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Wichita’s economic development strategy: rent seeking

Since this article was written in December 2009, the term “rent seeking” has given way to something more understandable: “cronyism.” It’s still dominant in Wichita, and our economic growth still lags.

As Wichita embarks on our planning for the revitalization of downtown Wichita — or as we look back at actions the Wichita city council takes almost every week — we ought to take a look to see if these actions produce an increase in wealth for our community.

It is wealth, after all, that defines prosperity. Our goal ought to be to create an environment where everyone lives in an environment conducive to creating prosperity and wealth. But in a misguided effort, our city leaders, week after week, take actions that produce just the opposite.

The revitalization of downtown Wichita is likely to further harm the economic environment in Wichita. That’s because counterproductive measures such as tax increment financing districts and a sales tax are likely to be necessary to implement the plan.

What’s wrong with these actions? Simple: They’re rent seeking activities. They don’t produce wealth.

The term rent, or more precisely, economic rent is somewhat unfortunate, as the common usage of the term — paying someone money for the use of an asset for a period of time — contains no sinister connotation. But economic rent does carry baggage.

So what is rent seeking? Wikipedia defines it like this: “In economics, rent seeking occurs when an individual, organization or firm seeks to earn income by capturing economic rent through manipulation or exploitation of the economic environment, rather than by earning profits through economic transactions and the production of added wealth.”

This explanation doesn’t do full justice to the term, because it doesn’t mention the role that government and politics usually play. The Concise Encyclopedia of Economics adds this: “The idea is simple but powerful. People are said to seek rents when they try to obtain benefits for themselves through the political arena. They typically do so by getting a subsidy for a good they produce or for being in a particular class of people, by getting a tariff on a good they produce, or by getting a special regulation that hampers their competitors.”

It’s thought that Wichita needs to dish out economic development subsidies so that we can attract new companies to our town, or, as is often the case, retain existing companies. So we grant special tax treatment — usually through industrial revenue bonds, but also in other ways — to these companies. Or sometimes we may dispense with the cumbersome IRB process and simply give companies money, or make loans that don’t need to be repaid.

These benefits — representing economic rent and rent seeking behavior — are great for the lucky companies that received them. But what about considering the city or region as a whole? In that case, something different emerges. Here’s an excerpt from “Rent Seeking and Economic Growth: Evidence From the States,” Harold J. Brumm, Cato Journal, Vol. 19, No. 1 (Spring/Summer 1999):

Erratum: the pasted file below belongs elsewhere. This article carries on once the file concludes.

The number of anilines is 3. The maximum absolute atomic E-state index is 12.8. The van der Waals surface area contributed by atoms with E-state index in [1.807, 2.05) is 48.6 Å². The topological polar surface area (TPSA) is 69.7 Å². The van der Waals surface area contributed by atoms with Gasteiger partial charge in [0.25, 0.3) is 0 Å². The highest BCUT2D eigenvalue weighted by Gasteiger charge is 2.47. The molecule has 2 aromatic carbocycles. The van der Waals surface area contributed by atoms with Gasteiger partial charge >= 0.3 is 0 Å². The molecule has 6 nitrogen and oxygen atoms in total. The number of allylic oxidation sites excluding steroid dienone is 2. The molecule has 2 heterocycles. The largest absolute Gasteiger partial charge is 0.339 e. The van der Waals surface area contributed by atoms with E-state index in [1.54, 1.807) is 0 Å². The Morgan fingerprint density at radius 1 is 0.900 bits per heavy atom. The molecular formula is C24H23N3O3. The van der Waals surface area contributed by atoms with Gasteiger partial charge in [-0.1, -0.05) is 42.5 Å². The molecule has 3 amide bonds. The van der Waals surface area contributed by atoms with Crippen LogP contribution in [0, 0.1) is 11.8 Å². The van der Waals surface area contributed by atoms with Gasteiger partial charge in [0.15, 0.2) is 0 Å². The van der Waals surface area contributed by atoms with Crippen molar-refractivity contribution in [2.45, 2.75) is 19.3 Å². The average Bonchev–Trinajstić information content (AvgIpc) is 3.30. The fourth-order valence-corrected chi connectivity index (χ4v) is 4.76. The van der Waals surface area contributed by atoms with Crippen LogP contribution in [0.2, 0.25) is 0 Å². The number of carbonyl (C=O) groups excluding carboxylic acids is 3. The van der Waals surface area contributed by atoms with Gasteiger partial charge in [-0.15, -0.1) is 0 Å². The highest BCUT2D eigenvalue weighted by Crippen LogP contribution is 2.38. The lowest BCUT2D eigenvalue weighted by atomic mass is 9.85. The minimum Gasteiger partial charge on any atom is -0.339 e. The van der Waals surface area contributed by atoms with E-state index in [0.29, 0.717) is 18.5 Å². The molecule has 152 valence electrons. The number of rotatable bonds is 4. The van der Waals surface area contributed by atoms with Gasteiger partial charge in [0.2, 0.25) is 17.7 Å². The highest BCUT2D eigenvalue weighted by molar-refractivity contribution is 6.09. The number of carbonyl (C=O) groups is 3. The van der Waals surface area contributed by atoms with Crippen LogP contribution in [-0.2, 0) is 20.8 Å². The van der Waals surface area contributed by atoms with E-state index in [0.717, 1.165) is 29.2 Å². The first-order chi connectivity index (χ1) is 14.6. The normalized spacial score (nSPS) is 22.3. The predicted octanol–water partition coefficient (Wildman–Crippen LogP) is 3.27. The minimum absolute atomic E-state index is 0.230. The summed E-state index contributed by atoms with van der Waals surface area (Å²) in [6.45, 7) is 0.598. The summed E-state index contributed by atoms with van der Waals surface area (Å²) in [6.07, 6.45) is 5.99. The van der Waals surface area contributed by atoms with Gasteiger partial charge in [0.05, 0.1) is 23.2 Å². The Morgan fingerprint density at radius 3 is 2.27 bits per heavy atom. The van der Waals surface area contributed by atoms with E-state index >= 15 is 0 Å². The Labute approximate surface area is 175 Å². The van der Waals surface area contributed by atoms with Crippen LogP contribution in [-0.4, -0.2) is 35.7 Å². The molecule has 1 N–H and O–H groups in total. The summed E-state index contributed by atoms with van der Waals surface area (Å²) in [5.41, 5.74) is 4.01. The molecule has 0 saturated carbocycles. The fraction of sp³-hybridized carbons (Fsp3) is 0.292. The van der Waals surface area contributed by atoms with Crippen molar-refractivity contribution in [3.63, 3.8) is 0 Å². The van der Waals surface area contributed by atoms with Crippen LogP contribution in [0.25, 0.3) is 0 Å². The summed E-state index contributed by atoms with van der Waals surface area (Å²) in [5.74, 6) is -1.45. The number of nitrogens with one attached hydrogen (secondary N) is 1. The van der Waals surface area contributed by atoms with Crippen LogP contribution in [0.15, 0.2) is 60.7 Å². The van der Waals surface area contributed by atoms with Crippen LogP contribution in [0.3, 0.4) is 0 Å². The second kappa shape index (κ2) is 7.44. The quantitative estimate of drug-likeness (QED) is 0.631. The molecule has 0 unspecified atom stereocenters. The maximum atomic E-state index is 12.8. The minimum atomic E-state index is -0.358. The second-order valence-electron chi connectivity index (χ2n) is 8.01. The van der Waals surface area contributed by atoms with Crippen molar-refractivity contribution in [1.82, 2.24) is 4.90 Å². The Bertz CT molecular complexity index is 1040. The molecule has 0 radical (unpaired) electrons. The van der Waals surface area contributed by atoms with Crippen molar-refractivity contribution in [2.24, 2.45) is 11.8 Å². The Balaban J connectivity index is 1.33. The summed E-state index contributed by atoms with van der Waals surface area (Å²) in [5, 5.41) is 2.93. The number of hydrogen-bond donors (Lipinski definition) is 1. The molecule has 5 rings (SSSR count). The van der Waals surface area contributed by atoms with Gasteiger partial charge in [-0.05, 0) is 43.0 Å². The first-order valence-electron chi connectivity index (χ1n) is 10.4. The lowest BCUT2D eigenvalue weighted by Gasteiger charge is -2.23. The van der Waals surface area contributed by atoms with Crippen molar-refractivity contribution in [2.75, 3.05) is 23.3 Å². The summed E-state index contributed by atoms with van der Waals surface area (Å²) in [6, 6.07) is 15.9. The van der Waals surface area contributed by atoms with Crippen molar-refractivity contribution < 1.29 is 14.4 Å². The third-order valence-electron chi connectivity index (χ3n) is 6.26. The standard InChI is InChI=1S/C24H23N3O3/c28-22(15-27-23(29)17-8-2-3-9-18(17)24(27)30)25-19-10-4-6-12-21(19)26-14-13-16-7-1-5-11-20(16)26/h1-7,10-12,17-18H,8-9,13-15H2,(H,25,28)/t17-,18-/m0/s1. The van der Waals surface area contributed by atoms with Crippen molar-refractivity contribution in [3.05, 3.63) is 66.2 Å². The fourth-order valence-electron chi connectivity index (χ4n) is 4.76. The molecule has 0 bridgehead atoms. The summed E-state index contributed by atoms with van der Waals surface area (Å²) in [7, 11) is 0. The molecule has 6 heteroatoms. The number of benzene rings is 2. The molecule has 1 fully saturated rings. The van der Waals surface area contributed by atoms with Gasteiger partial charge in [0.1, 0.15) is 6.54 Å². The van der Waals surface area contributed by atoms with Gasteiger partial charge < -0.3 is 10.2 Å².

The present study finds the growth rate of real gross state product (GSP) per capita to be negatively correlated with the initial level of real GSP per capita, the burden of state tax structure, and — most notably — the level of rent-seeking activity in the state. On the basis of the estimates obtained for the standardized coefficients of the explanatory variables in the growth rate equation, the conclusion reached here is that rent-seeking activity has a relatively large negative effect on the rate of state economic growth. An implication of this finding is that a state government which promulgates policies that foster sustained artificial rent seeking does so at considerable expense to its economic growth.

In simple terms, rent seeking activity harms economic growth.

This study also states: “The private returns of rent seekers come from the redistribution of wealth, not from wealth creation. The tax that rent seeking imposes on the productive sector reduces the output growth rate by reducing the incentives of entrepreneurs to produce and innovate.”

This study looked at state governments and their activities, but there’s reason to suspect that the findings apply to cities and counties, too.

So should we simply give up and not grant preferential tax treatment and other subsidies to companies to induce them to locate in Wichita? No. Instead, as I’ve outlined in Wichita universal tax exemption could propel growth, we should offer preferential tax treatment to all new investment in Wichita.

A broad policy like this, where everyone benefits, eliminates the harmful effects of rent seeking. All companies can benefit, not only those that fit into certain categories or make special pleadings to politicians or bureaucrats. All companies can plan with certainty on receiving the benefit — there won’t be the risk whether the city council and bureaucrats will approve the benefit.

This is the type of policy we should follow to increase economic growth in Wichita.